Clark: It’s going to be challenging. I have a friend who’s actually also English. They work in New York in finance. So they’re aware of technology and what happens. I speak to them about this issue and they say to me, “Well, but Jack, what will people do if they don’t have to work? People have to work. It’s natural.” And I talked to a lot of people who have that view. So as you say, we have such a deep‐set psychological association between work and self‐worth that watching that change is going to be difficult. Maybe this is an area where the Europeans can take leadership because we’ve always had an appreciation for holiday and not working. Maybe that will help us, you know.
Pieters: Maybe you could argue that Google and Facebook and [inaudible], it would be in their interest to push this new philosophy of there will be people unemployed and it’s fine in the sense that they will have the [?] people working against this trend. In political leadership of this kind of trend, this a good thing. It can be framed in the narrative of this is good for business, good for the world, then they are, at least on the corporate level the ones who are most to gain from this, right?
Clark: Yeah. And from a public relations standpoint, as a company you never want to be associated with the destruction of jobs and increasing inequality. And unfortunately for these AI companies like Facebook and Google, they’re already being tagged with that. Because they have a very competitive market and they give engineers free food and massages and buses. And we’re in San Francisco where you have huge homeless problem and huge inequality as well. But this is an issue that they’re going to need to take a leadership role on because otherwise they’ll risk discontent from society becoming directed at them because they’ve become a symbol.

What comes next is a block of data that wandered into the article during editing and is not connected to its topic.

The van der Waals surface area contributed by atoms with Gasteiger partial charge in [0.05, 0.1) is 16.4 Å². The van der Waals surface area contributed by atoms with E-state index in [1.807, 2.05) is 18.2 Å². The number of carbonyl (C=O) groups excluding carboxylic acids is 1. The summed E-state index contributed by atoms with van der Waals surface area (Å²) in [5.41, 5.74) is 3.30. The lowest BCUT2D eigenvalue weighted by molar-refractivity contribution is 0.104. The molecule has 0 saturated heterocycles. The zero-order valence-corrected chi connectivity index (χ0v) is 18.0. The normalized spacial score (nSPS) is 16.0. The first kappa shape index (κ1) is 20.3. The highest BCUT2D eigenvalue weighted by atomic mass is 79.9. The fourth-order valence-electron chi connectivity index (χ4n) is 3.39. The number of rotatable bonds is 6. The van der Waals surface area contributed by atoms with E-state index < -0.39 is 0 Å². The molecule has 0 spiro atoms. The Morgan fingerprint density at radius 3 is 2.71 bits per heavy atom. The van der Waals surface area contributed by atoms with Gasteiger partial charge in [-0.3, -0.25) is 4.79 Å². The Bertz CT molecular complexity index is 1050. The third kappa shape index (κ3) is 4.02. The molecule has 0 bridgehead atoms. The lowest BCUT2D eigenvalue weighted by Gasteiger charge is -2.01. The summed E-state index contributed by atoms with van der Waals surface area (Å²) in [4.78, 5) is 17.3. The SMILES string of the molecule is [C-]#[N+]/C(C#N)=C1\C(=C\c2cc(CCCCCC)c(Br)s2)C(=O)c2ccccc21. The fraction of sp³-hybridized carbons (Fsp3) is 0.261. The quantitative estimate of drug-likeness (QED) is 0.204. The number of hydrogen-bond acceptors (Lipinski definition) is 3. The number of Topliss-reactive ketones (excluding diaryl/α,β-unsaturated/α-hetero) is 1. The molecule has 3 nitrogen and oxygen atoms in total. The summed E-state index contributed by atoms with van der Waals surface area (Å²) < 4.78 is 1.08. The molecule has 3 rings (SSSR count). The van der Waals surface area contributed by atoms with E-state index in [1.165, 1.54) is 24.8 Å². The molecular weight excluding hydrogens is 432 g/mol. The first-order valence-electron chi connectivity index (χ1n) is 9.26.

Winiger: Right. That actually ties it really beautifully back to beginning of the discussion of the greater need of explaining this really complex set of issues to the public much better. Because otherwise that whole debate is going to actually break down. I mean, that might end in a really nasty scenario, I guess.
Clark: Yeah. The other issue this is bound up with is why can’t I pay for Facebook? Why can’t I pay for Twitter? Why can’t I do some some situation where either I pay them and they don’t get my data, or they pay me a very small amount of money and I give them my data? Because if you taught people that their data has some value, or that they have the option of capitalizing on that value by buying a service instead of getting it for free, they would understand what AI means.
Because all AI is in the way that it all affects a lot of society, it’s the outcome of us transferring loads of very well‐annotated, clean data to corporations. And that issue will have to become one because if you’re Google and you say, “Well, you don’t pay for Gmail because we subsidize it with adverts and you get a lot of value from it even though we take your data,” that is a very reasonable argument, but at some point people are going to ask well why can’t I have the other option.